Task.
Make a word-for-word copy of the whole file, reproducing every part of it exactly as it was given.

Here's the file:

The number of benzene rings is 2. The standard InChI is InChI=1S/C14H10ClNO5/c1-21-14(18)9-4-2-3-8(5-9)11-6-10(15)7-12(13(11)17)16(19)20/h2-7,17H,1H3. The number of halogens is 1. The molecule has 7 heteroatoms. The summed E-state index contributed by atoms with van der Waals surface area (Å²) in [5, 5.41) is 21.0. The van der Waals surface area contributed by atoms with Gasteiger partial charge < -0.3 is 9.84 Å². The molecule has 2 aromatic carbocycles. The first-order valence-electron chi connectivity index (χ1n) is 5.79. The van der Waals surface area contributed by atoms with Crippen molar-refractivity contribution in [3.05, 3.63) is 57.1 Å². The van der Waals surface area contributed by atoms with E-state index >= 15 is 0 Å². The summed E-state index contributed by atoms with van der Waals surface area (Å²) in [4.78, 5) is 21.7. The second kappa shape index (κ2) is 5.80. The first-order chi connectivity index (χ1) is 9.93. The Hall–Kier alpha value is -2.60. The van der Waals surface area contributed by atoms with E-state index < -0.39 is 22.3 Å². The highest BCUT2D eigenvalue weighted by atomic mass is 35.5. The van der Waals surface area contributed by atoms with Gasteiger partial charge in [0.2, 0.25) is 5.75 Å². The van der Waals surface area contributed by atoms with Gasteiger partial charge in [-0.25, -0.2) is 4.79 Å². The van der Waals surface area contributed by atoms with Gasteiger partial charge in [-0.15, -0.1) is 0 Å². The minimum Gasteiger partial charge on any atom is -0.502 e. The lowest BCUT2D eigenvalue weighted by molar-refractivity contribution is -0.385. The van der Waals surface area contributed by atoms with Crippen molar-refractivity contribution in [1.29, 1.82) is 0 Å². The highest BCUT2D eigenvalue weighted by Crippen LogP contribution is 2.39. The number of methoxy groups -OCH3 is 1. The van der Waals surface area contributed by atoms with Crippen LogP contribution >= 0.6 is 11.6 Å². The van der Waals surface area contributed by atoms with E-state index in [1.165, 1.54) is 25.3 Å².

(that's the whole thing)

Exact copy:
The number of benzene rings is 2. The standard InChI is InChI=1S/C14H10ClNO5/c1-21-14(18)9-4-2-3-8(5-9)11-6-10(15)7-12(13(11)17)16(19)20/h2-7,17H,1H3. The number of halogens is 1. The molecule has 7 heteroatoms. The summed E-state index contributed by atoms with van der Waals surface area (Å²) in [5, 5.41) is 21.0. The van der Waals surface area contributed by atoms with Gasteiger partial charge < -0.3 is 9.84 Å². The molecule has 2 aromatic carbocycles. The first-order valence-electron chi connectivity index (χ1n) is 5.79. The van der Waals surface area contributed by atoms with Crippen molar-refractivity contribution in [3.05, 3.63) is 57.1 Å². The van der Waals surface area contributed by atoms with E-state index >= 15 is 0 Å². The summed E-state index contributed by atoms with van der Waals surface area (Å²) in [4.78, 5) is 21.7. The second kappa shape index (κ2) is 5.80. The first-order chi connectivity index (χ1) is 9.93. The Hall–Kier alpha value is -2.60. The van der Waals surface area contributed by atoms with E-state index < -0.39 is 22.3 Å². The highest BCUT2D eigenvalue weighted by atomic mass is 35.5. The van der Waals surface area contributed by atoms with Gasteiger partial charge in [0.2, 0.25) is 5.75 Å². The van der Waals surface area contributed by atoms with Gasteiger partial charge in [-0.25, -0.2) is 4.79 Å². The van der Waals surface area contributed by atoms with Gasteiger partial charge in [-0.15, -0.1) is 0 Å². The minimum Gasteiger partial charge on any atom is -0.502 e. The lowest BCUT2D eigenvalue weighted by molar-refractivity contribution is -0.385. The van der Waals surface area contributed by atoms with Crippen molar-refractivity contribution in [1.29, 1.82) is 0 Å². The highest BCUT2D eigenvalue weighted by Crippen LogP contribution is 2.39. The number of methoxy groups -OCH3 is 1. The van der Waals surface area contributed by atoms with Crippen LogP contribution >= 0.6 is 11.6 Å². The van der Waals surface area contributed by atoms with E-state index in [1.165, 1.54) is 25.3 Å².